The other "problem" is the fan blower just isn't fast/hard enough. I have a generic GM replacement fan motor, probably early 80s type. The motor in my 2002 Ranger blows MUCH harder! It has four speeds instead of three. The third speed is about the same as the high speed on the Rambler.  THAT made the truck seem much cooler even though the vent air temp was 5* higher than what was coming out of the Rambler (same ambient air temp, and the engine driven fan cooled the condenser better being revved up).

So overall I'm very pleased with the ES-12, and the REDTEK should be at least as good. I just need to change that blower motor or figure out how to boost the voltage to it. I'm already running high speed off a relay from the battery. I thought about that a few years ago. That didn't speed it up much from running through the switch, but did help a little. Power from the switch also runs the compressor clutch, but I think that goes through a relay.
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Post Options Post Options   Thanks (0) Thanks(0)   Quote Pdok Quote  Post ReplyReply Direct Link To This Post Posted: Aug/12/2012 at 11:00am
Well, I just charged my Gremlin up with ES-12 yesterday.  I had to replace the compressor, and I went ahead and switched to ES-12 at the same time.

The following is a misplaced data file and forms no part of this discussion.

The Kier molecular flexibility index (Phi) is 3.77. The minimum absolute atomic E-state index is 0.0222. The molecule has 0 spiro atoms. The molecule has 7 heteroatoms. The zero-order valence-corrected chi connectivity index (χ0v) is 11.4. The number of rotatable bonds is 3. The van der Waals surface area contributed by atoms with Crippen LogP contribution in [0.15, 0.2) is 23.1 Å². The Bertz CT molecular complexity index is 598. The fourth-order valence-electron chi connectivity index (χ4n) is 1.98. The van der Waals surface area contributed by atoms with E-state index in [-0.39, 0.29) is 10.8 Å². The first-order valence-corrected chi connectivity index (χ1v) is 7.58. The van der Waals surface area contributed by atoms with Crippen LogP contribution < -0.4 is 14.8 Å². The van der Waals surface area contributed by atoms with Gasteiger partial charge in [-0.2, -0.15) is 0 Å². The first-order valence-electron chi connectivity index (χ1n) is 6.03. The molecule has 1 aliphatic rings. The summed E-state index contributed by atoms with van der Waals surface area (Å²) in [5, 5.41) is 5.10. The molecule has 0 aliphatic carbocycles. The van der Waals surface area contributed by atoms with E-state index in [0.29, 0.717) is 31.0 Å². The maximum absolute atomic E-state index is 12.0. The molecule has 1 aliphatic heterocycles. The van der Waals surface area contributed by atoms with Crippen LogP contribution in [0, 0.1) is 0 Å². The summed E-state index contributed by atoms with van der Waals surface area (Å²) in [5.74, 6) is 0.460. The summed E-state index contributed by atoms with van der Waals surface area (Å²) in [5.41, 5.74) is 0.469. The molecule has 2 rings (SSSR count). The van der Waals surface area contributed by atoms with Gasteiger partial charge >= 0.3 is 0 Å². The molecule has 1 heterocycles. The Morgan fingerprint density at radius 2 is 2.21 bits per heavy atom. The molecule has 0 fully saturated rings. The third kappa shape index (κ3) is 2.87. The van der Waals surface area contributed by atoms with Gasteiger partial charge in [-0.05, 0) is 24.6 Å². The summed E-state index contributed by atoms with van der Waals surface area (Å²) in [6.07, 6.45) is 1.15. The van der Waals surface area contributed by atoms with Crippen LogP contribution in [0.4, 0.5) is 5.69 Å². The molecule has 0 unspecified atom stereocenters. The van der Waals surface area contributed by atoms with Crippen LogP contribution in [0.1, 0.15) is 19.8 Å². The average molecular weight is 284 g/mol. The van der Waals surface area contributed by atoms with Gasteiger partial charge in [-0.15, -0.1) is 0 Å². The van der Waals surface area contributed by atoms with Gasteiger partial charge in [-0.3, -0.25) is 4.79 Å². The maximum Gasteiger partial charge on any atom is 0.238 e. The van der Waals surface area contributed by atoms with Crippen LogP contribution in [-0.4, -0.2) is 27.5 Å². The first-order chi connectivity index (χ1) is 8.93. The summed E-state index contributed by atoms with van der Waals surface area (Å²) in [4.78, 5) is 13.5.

It was 95 degrees/60% humidity, and the vents were pretty cold.  My temp gauge batteries died so I couldn't get a outlet temp, but things got cool like they should have.  The head pressures were 205/32.  The suction side is about right vs R12, but the discharge seemed a little low.  I'll have to investigate that.  I might have room for some more refrigerant, but the ES-12 is strange in that it takes a lot less (.33 of the R12 amount.)

The Classic Auto Air guys did a great job rebuilding my receiver drier, by the way.  About twice the price of the APD "replacement" part, but for once APD sent me something that just didn't fit.
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Post Options Post Options   Thanks (0) Thanks(0)   Quote Pdok Quote  Post ReplyReply Direct Link To This Post Posted: Aug/12/2012 at 1:51pm
I checked the ES-12 web site again, and finally found the one sentence they mention that ES-12's discharge pressures are around 15 psi lower than R-12, suction is about the same as R12.

I might try their Industrial version, which they say is colder.
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Post Options Post Options   Thanks (0) Thanks(0)   Quote farna Quote  Post ReplyReply Direct Link To This Post Posted: Aug/13/2012 at 7:12am
I had a high discharge pressure, but had a bit of air in the system. I let it sit and bled some out, then it worked fine. Lost very little refrigerant -- it is heavier than air and settles in the system. 
Frank Swygert
American Motors Cars Magazine